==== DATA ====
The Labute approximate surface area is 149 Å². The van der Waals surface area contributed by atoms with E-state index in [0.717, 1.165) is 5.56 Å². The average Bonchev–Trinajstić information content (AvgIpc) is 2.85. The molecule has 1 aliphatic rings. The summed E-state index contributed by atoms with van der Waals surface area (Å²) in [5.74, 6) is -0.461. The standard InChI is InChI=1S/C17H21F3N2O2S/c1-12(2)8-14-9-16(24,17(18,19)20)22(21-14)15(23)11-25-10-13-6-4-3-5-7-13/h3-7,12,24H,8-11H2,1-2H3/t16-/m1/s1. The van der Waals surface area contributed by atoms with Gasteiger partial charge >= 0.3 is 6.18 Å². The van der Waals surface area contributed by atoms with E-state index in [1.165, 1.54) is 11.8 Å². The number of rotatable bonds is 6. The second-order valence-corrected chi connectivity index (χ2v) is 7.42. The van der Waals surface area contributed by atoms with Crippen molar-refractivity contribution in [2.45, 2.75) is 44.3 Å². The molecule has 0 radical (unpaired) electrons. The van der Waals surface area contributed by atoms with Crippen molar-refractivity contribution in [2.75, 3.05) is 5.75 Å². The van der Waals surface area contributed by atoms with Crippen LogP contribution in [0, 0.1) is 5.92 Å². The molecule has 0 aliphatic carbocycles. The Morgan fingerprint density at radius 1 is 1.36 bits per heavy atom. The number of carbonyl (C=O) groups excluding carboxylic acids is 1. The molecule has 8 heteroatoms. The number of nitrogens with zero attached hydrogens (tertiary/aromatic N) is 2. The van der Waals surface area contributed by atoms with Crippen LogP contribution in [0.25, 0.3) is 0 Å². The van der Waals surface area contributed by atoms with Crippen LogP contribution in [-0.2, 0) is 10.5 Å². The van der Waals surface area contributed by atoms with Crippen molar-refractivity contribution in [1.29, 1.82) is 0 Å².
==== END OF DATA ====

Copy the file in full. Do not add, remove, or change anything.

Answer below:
The Labute approximate surface area is 149 Å². The van der Waals surface area contributed by atoms with E-state index in [0.717, 1.165) is 5.56 Å². The average Bonchev–Trinajstić information content (AvgIpc) is 2.85. The molecule has 1 aliphatic rings. The summed E-state index contributed by atoms with van der Waals surface area (Å²) in [5.74, 6) is -0.461. The standard InChI is InChI=1S/C17H21F3N2O2S/c1-12(2)8-14-9-16(24,17(18,19)20)22(21-14)15(23)11-25-10-13-6-4-3-5-7-13/h3-7,12,24H,8-11H2,1-2H3/t16-/m1/s1. The van der Waals surface area contributed by atoms with Gasteiger partial charge >= 0.3 is 6.18 Å². The van der Waals surface area contributed by atoms with E-state index in [1.165, 1.54) is 11.8 Å². The number of rotatable bonds is 6. The second-order valence-corrected chi connectivity index (χ2v) is 7.42. The van der Waals surface area contributed by atoms with Crippen molar-refractivity contribution in [2.45, 2.75) is 44.3 Å². The molecule has 0 radical (unpaired) electrons. The van der Waals surface area contributed by atoms with Crippen molar-refractivity contribution in [2.75, 3.05) is 5.75 Å². The van der Waals surface area contributed by atoms with Crippen LogP contribution in [0, 0.1) is 5.92 Å². The molecule has 0 aliphatic carbocycles. The Morgan fingerprint density at radius 1 is 1.36 bits per heavy atom. The number of carbonyl (C=O) groups excluding carboxylic acids is 1. The molecule has 8 heteroatoms. The number of nitrogens with zero attached hydrogens (tertiary/aromatic N) is 2. The van der Waals surface area contributed by atoms with Crippen LogP contribution in [0.25, 0.3) is 0 Å². The van der Waals surface area contributed by atoms with Crippen LogP contribution in [-0.2, 0) is 10.5 Å². The van der Waals surface area contributed by atoms with Crippen molar-refractivity contribution in [1.29, 1.82) is 0 Å².